At a Glance

  • Food production is the largest driver of global environmental change.
  • Our changing dietary habits are causing irreversible damage to the planet.
  • To mitigate climate change, the Lancet Commission recommends more plant-based foods and less animal source foods, unsaturated fats and sugar.

Food. It’s a sensitive topic for many Indians. Shaped by religious and cultural beliefs, regional influences and family habits, everyone has a different opinion on what constitutes a healthy, wholesome diet. But in the backdrop of climate change, scientists now recommend we re-think our food preference in terms of environmental sustainability.

A recent report by the EAT-Lancet Commission on Food, Planet, Health, drafted by over 30 leading scientists worldwide, asserts that unhealthy and unsustainably produced food “poses a global risk to people and the planet”. Even though global food production has kept pace with population growth, over 820 million people still lack sufficient calories. In addition, many more consume low-quality diets that contribute to bad health, and even premature death.

The problem can get worse as climate change places further strain on our agricultural system. According to the Lancet report, food production exerts the largest anthropogenic pressure on Earth: it occupies about 40% of global land and 70% of freshwater use, and is responsible for up to 30% of global greenhouse-gas emissions. Intense agricultural practices are increasingly contributing to climate change by emitting carbon dioxide, methane and nitrous oxide and other greenhouse gases.

To circumvent this, the Commission proposes a diet “which includes more plant-based foods and fewer animal source foods.” The proposed ‘planetary health plate’ recommends approximately half a plate of locally grown, seasonal vegetables and fruits. The other half comprises of primarily whole grains (rice, wheat, etc.), plant protein sources (like legumes and nuts), unsaturated plant oils (such as olive, soybean, rapeseed, sunflower, and peanut oil), and modest amounts of animal sources of protein. The Commission estimates that adopting such a diet could avoid about 11.1 million deaths per year in 2030 and reduce premature mortality by 19%.View image on Twitter

View image on Twitter

The global adoption of healthy diets from sustainable food systems will help safeguard our planet and improve the health of billions. #EATLancet #foodcanfixit

The good news is that the traditional Indian vegetarian diet (thali)—low on red meat, high on plant foods—is not only deemed healthy for us, but also the planet. Explains Dr Abhishek Chaudhry, co-author of the report and Professor at IIT Kanpur, “The world has recognised that the Indian vegetarian diet is healthy for the people and planet. India has one of the lowest food production-related environmental footprints in the world.”

The bad news, however, is that rising incomes and urbanisation are negatively impacting our eating habits and carbon footprint. Says Dr Chaudhry, “Unlike China, where rising incomes led to better nutrition, India is still battling high levels of malnutrition. Obesity rates are also on the rise. Sadly, we are consuming more processed and unhealthy foods containing starchy vegetables and sugar, while eating less locally-grown, seasonal fruits and vegetables, whole grains and pulses, which are part of our rich food heritage and have low carbon footprint.”

Traditional Indian vegetarian ‘thali’. (Image by vipul141 from Pixabay)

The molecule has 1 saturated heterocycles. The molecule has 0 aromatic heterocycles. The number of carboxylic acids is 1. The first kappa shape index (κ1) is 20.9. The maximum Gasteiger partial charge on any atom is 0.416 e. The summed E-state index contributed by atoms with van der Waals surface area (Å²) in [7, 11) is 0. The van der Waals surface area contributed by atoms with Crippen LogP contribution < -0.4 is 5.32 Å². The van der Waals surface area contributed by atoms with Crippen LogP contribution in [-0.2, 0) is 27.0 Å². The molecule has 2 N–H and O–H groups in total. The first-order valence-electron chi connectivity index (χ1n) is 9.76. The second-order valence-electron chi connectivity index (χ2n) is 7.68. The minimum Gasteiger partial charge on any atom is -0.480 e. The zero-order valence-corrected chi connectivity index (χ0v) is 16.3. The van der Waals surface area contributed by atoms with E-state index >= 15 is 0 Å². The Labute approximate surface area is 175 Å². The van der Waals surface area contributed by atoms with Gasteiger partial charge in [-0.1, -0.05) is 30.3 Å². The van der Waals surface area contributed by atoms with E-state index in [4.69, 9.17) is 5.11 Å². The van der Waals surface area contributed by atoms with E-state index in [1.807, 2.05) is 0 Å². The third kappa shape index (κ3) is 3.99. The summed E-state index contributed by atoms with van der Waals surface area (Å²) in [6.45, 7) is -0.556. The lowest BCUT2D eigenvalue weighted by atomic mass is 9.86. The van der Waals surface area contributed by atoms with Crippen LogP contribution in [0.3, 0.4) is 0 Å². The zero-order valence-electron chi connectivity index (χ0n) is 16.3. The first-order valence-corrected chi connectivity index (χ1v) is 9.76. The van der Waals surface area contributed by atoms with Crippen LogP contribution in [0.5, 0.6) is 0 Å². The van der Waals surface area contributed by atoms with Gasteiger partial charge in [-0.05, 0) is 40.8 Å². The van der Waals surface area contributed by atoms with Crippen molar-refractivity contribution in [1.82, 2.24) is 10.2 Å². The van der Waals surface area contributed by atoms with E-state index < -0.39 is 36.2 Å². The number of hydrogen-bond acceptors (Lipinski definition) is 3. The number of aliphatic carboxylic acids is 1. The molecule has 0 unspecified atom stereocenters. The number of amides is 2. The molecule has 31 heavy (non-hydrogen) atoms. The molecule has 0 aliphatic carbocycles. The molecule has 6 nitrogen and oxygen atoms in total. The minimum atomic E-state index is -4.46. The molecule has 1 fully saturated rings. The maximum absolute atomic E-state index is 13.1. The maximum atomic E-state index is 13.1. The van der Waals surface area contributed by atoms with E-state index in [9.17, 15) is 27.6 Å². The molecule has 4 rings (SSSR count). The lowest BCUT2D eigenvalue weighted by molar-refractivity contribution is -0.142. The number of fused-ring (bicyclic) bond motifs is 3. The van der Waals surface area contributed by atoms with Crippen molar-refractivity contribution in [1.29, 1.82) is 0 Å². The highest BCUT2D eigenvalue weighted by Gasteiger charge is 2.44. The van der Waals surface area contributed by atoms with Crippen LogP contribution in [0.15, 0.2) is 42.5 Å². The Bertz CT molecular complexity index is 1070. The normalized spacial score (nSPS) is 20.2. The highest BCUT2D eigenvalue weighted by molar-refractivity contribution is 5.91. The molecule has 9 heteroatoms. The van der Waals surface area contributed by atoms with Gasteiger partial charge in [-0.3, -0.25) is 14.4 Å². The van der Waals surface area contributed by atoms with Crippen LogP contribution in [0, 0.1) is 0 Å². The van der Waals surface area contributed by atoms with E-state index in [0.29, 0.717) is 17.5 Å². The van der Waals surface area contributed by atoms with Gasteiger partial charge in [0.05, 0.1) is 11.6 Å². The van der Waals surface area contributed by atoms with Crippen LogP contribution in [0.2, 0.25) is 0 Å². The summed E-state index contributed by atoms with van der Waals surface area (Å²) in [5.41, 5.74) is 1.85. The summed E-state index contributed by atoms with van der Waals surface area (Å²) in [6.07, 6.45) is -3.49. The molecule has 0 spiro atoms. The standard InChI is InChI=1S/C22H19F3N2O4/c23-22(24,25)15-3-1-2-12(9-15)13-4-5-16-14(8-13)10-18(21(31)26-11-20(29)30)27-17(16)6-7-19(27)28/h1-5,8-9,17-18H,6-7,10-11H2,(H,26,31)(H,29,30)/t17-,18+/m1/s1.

Millet is a good example of a traditional whole grain that has seen its popularity decline in favour of the rice and wheat, which are known to accelerate climate change. Popular varieties of millet include sorghum (jowar), pearl millet (bajra) and foxtail millet (ragi). In India, over the last few decades, rice and wheat production and consumption has superseded that of millet, which is far more nutritious and environment-friendly.

In last fifty years, the area under millet cultivation declined over 60% in terms of land area. The reasons are many: change in consumption pattern, low yield, less demand and conversion of irrigated area for cultivation of rice and wheat. Rice cultivation, which has replaced most of the millet cultivation, contributes to climate change in multiple ways. Methane emitted from flooded paddy fields and the energy needed for pumping water cause significant greenhouse emissions. Between 1990 and 2016, rice cultivation contributed to 16.7% of India’s total emissions in the agricultural sector.

A field of bajra (pearl millet) crop (Image by Bishnu Sarangi from Pixabay )

However, some food experts are optimistic about the changing attitude of consumers towards creating a sustainable food culture—at least among urban Indians who can afford it. Chef Manisha Bhasin, Senior Executive Chef – ITC Maurya Hotel, New Delhi, who is also one of the founding members of the Young Chefs Association for Sustainable India says, “Health is the biggest luxury investment today. A lot of our customers are willing to try out locally sourced, seasonal foods which are healthy and part of our rich food heritage. For instance, ragi, bajra and other whole grains are very popular on our breakfast menu. The only challenge with some of these ingredients is that a lot of people don’t know how to use them since they haven’t been used in the Indian kitchen for many years.”

There’s enough evidence that changing temperatures and reduced rainfall are taking a serious toll on Indian agriculture. While the Lancet Commission recommends that governments become more proactive in promoting nutrition education, we too, can contribute to climate change mitigation by changing our food habits. In case you’re wondering where to begin we recommend easy foods like ragi dosa or barley soup this weekend. With recipes easily available online, trust us, they’re yummy!

Original post on The Weather Company